To move a symmetric-composite coordinate, first we recover the value s of its symmetric coordinate’s and the value c of its composite coordinate by taking the quotient and the remainder of division by the maximum value of the composite coordinate.

Then we apply the move to the values s and c using their respective transition tables. The offset transformation is taken from the symmetric coordinate, and apply it to the result of the move on the composite coordinate.

This may be summarized with the following pseudo-code:

s = ind / M /* M is the maximum value +1 of the composite coordinate */
c = ind % M
new_s = move_table_s[m][s] /* Using the table for the symmetric coordinate */
new_c = move_table_c[m][c] /* Using the table for the composite coordinate */
offset = offset_table[m][s]
new_c = offset(new_c) /* See next section for transformations */

return (new_s * M + new_c, offset)

Transforming coordinates

When we talk about cube transformations, we are talking about conjugating a cube by a rotation, possibly combined with a mirroring along a fixed axis. More precisely, transforming a cube c is done with the following steps:

When working with coordinates, transformations are applied pretty much in the same way as moves, using a transition table. This time, though, symmetric coordinates are much less of a problem: any transformation on a symmetric coordinate is, by definition, trivial! Of course, this is only true if we limit ourselves to applying transformations that are part of the set used to “reduce” the symmetric coordinate; but we always do this anyway.

Pruning tables

I’d like to mention pruning tables here, because their computation is quite straightforward when using coordinates.

Say you want to compute a table that associates every possible value i in [0..n-1] of a coordinate with the minimum amount of moves required to solve any cube c such that index(c) == i. For the purpose of this page we assume one can afford to allocate enough bits so that the actual value can be stored.

With coordinates, one can do the following, without ever going back to the full cube representation:

set all values of the pruning table to infinity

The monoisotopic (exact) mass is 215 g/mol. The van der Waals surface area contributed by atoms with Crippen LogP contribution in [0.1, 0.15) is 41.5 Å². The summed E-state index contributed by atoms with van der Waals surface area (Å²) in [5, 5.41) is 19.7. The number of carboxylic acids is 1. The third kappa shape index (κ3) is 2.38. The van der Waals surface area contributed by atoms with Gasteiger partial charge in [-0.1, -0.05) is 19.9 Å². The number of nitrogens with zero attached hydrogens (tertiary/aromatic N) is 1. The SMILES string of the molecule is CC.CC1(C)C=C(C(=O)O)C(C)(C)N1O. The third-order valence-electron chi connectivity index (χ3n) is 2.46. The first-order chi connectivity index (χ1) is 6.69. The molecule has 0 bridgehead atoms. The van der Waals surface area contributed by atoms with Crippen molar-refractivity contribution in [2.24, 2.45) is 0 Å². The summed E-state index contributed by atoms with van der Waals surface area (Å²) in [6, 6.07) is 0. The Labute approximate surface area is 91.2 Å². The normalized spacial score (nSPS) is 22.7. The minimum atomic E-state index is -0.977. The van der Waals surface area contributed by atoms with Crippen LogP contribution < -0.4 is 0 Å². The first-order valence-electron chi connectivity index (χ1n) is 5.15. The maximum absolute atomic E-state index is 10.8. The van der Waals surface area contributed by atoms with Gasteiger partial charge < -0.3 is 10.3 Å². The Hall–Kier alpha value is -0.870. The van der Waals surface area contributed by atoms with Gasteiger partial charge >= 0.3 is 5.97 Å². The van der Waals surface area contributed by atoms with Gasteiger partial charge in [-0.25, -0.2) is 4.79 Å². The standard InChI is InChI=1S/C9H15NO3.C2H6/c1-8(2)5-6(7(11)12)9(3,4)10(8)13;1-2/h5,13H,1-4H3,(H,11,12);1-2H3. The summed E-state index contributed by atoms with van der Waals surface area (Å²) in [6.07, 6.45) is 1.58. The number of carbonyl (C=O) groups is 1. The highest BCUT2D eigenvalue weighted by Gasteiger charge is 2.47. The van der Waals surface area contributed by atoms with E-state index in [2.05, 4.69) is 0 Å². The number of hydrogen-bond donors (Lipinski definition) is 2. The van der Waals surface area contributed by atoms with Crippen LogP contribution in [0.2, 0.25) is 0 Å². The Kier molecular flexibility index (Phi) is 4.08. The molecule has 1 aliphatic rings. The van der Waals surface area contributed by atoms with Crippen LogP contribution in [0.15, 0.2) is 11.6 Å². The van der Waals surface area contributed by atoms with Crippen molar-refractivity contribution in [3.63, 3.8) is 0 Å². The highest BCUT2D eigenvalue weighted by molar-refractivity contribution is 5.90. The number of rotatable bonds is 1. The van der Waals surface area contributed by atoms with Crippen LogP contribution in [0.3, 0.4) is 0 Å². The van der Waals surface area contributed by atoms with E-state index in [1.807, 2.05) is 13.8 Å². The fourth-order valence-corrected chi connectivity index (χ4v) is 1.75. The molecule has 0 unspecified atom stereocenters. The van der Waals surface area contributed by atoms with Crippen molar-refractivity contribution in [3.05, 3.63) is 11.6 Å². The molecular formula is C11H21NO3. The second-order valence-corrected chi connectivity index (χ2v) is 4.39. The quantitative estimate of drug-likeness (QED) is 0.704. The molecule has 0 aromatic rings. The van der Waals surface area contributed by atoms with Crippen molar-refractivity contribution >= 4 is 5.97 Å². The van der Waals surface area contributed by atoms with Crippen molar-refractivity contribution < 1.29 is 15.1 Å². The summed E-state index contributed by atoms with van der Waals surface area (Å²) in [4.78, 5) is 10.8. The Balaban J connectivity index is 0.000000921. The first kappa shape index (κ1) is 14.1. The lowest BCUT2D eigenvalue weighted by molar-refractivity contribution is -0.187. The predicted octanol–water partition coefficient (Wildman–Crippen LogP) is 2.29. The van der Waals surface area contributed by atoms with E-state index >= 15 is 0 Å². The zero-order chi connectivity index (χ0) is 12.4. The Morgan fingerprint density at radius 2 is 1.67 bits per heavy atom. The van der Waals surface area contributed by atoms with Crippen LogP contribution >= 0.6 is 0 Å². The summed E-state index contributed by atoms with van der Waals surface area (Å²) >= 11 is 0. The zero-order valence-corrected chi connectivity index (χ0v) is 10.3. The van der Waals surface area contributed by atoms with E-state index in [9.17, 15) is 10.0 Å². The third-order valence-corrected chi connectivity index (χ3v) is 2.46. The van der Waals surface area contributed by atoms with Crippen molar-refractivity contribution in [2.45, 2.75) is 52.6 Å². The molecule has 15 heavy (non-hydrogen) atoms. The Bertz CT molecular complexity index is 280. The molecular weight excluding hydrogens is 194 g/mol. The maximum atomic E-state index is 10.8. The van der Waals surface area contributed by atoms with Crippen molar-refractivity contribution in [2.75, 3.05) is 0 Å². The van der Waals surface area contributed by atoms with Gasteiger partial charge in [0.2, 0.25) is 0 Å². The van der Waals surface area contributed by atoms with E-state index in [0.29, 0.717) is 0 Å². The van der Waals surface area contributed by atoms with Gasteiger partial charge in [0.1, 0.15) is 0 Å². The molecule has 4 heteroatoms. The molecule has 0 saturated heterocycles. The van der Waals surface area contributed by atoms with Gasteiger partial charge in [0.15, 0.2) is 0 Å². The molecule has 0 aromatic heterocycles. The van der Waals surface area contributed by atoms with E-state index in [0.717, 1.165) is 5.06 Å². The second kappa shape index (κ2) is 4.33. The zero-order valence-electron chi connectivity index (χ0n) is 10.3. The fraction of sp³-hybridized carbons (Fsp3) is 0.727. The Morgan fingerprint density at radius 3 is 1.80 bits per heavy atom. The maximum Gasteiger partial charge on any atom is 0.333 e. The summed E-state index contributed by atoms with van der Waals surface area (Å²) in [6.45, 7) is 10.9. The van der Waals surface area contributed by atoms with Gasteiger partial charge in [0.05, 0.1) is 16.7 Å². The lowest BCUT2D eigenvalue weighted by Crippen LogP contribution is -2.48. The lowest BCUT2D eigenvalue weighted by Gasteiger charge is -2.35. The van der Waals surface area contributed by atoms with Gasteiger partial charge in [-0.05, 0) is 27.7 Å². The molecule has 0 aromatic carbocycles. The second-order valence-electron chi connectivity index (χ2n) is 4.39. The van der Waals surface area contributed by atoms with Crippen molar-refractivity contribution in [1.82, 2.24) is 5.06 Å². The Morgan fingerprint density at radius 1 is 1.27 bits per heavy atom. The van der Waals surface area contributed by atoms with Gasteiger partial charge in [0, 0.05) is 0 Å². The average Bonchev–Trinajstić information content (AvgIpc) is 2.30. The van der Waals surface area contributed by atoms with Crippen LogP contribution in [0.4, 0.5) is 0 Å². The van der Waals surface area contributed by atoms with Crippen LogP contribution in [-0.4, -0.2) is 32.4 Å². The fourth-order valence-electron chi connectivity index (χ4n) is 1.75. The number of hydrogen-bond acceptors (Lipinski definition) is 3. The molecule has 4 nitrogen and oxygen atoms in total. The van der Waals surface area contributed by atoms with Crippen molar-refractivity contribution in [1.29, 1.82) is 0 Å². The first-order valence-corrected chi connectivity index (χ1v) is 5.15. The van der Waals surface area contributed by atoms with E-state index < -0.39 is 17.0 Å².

set the value associated with the solved cube to 0
for d in [1..20]
    for i in [0..n-1]
        if pruning_table[i] == d-1
            for m in Moves
                old = pruning_table[m(i)]
                pruning_table[m(i)] = min(d, old)

This is conceptually very simple, but unfortunately it is not enough. Because of self-symmetries, not every position will be reached in this way for a symmetric-composite coordinate: there may be more ways to bring the base of the symmetric coordinate to its representative, each having a different effect on the composite coordinate, but we only pick one of them when building the move tables.

Luckily, this can be solved because we have memorized for every position a list of all the transformations that keep it invariant (see above). Then it is enough to add the following loop at the end of every iteration of the outermost loop above:

    for i in [0..n-1]
        for t in the set of self-symmetries of i/M
            old = pruning_table[t(i)]
            pruning_table[t(i)] = min(d, old)

The code for this can be found in pruning.c. The use of pthread made it more complicated, so it can be hard to follow without reading this page first.

Why using coordinates?

Coordinates are necessary to compute pruning tables, which are fundamental when solving a cube using the methods described in Jaap’s computer puzzling page.

However, using transition tables for moves and transformations is not necessary. It used to be an efficient way to perform moves on a cube, but with newer hardware the trade-offs between memory access and instruction execution are changing.

One thing that is made particularly cumbersome by using coordinates instead of a full representation of the cube is computing the inverse. While it is possible to compute the inverse somewhat efficiently from a representation of the cube made of a smart selection of coordinate values, it is not necessarily efficient. See fst.c for an implementation.

For these reasons, I am not using the coordinate approach described here for my new work-in-progress solver (temporarily named h48).